Visit with the Senior Research Editor
I don't know about you, but I frequently find myself reading or watching the cartoon called "Peanuts" by Charles Schultz whenever I have free time. In several of these cartoons, one of the main characters, named Lucy, demands that Linus change the television channel and threatens him with her fist if he does not do as she says.
"What makes you think you can walk right in here and take over?" Linus frequently responds.
"These five fingers," states Lucy. "Individually they're nothing, but when I curl them together like this into a single unit, they form a weapon that is terrible to behold."
"Which channel do you want?" asks Linus quickly. Turning away, he looks at his own fingers and says, "Why can't you guys get organized like that?"
Although seemingly comical at the outset and unimportant, what Lucy says in this scene of the cartoon is what we should all be doing when we write an abstract to a scientific research or review manuscript. The abstract of a paper is the first portion of your presentation that a reviewer or reader sees. It is the make or break point. If you fail to grab the reader's attention with the abstract, chances are the reader will not bother to continue through the rest of your paper. This sounds rather harsh as many people frequently spend months, if not years, conducting experiments to put into manuscripts. But, in today's fast paced society with everyone having a very constrained time schedule, it is rather absurd to think that someone will just read your research no matter how it is written or presented. Speaking on behalf of editors, not only for JYI but also other journals, if you fail to present a good abstract it is highly probable that your paper will be rejected since it does not engage or provide information in a compact and efficient manner. Therefore, let spend a few moments to show step-by-step what makes up a good abstract that will be highly publishable. Let us take a look at the following abstract.The adsorption and unfolding pathways of proteins on rigid surfaces are essential in numerous complex processes associated with biomedical engineering, nanotechnology, and chromatography. It is now well accepted that the kinetics of unfolding are characterized by chemical and physical interactions dependent on protein deformability and structure, as well as environmental pH, temperature, and surface chemistry. Although this fundamental process has broad implications in medicine and industry, little is known about the mechanism because of the atomic lengths and rapid time scales involved. Therefore, the unfolding kinetics of myoglobin, β-glucosidase, and ovalbumin were investigated by adsorbing the globular proteins to non-porous cationic polymer beads. The protein fractions were adsorbed at different residence times (0, 9, 10, 20, and 30 min) at near-physiological conditions using a gradient elution system similar to that in high-performance liquid chromatography. The elution profiles and retention times were obtained by ultraviolet/visible spectrophotometry. A decrease in recovery was observed with time for almost all proteins and was attributed to irreversible protein unfolding on the non-porous surfaces. These data, and those of previous studies, fit a positively increasing linear trend between percent unfolding after a fixed (9 min) residence time (71.8%, 31.1%, and 32.1% of myoglobin, β-glucosidase, and ovalbumin, respectively) and molecular weight. Of all the proteins examined so far, only myoglobin deviated from this trend with higher than predicted unfolding rates. Myoglobin also exhibited an increase in retention time over a wide temperature range (0oC and 55oC, 4.39 min and 5.74 min, respectively) whereas ovalbumin and β-glucosidase did not. Further studies using a larger set of proteins are required to better understand the physiological and physiochemical implications of protein unfolding kinetics. This study confirms that surface-mediated unfolding can be described by experimental techniques, thereby allowing for the better elucidation of the relationships between the structure and function of soluble proteins as well as other macromolecules.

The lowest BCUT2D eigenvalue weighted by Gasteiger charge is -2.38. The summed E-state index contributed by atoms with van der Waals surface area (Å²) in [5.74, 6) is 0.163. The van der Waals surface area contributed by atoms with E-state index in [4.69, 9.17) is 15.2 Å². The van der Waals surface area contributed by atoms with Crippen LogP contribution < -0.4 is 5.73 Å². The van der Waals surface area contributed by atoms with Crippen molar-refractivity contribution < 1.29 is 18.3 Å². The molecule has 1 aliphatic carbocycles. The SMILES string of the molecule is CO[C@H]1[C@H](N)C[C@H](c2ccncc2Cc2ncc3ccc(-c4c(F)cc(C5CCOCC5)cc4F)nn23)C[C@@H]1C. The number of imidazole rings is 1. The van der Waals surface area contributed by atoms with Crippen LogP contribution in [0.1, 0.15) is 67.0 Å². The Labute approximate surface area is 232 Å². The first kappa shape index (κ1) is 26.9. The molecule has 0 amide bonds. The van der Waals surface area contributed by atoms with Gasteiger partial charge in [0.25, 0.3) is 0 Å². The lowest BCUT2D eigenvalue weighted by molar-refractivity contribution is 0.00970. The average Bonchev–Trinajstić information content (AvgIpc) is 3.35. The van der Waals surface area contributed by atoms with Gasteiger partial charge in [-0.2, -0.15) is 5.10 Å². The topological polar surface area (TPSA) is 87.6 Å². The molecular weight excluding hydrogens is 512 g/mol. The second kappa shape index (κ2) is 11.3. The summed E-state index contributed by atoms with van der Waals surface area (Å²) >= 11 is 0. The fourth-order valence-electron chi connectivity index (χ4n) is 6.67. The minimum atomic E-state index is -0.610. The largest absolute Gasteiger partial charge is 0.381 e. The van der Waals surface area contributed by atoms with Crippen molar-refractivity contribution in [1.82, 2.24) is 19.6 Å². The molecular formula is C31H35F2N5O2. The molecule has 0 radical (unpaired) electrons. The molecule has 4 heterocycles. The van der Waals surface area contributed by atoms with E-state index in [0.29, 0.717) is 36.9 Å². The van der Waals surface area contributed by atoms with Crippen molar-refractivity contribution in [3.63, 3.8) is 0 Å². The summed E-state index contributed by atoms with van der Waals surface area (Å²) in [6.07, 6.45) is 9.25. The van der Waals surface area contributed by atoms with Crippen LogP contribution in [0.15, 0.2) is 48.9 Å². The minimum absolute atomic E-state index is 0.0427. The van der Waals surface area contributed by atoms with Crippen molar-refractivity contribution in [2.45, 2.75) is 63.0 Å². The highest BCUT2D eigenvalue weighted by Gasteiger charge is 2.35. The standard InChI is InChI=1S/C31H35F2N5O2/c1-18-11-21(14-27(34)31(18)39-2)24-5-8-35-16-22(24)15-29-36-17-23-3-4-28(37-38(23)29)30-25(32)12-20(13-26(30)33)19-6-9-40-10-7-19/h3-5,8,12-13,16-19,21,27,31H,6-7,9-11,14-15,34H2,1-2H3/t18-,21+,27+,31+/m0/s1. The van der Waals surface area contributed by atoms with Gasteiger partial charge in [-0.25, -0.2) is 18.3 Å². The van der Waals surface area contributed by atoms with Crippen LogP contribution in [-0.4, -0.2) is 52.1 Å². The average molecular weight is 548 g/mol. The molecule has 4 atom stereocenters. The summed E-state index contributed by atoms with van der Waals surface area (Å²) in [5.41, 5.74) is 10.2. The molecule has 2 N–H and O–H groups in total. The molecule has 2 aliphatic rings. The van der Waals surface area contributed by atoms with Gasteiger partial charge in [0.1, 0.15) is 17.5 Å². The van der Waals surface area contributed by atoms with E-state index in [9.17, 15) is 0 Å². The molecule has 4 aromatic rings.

In a nutshell, an abstract should explain the following points. First, always provide a little background on your research. This can usually be done in one or two sentences (in this case two sentences are used) to illustrate the fundamental aspects of your research. Second, take one sentence to explain a gap in knowledge that your paper addresses. In our example here, little is known about protein unfolding because of the associated atomic lengths and rapid time scales involved. Third, follow up this sentence with a statement concerning what you are exactly doing to fill in this gap. A good transition statement is typically "Therefore, X and Y were done in order to..." Forth, give an extremely brief overview of your materials and methods. This is typically one or two sentences that explain only the very important aspects of your experimental procedures. Fifth, state one or two sentences concerning only the most important of your results. Do not list an endless amount of data as this simply bores your reader. Also, the abstract is simply a taste of what is still to come in the rest of your paper! Sixth, state the conclusion of your paper in one sentence and follow it up with one final sentence on the future directions of your studies. If you follow these procedures when you prepare your abstract, I guarantee that your paper will have a greater chance of getting published.
If you have any questions on how to write better, feel free to contact me at firstname.lastname@example.org. Also, stay tune to next month's Visit with the SRE editorial and learn how to write that perfect introduction! Also, on behalf of the JYI team, happy holidays and have a happy New Year!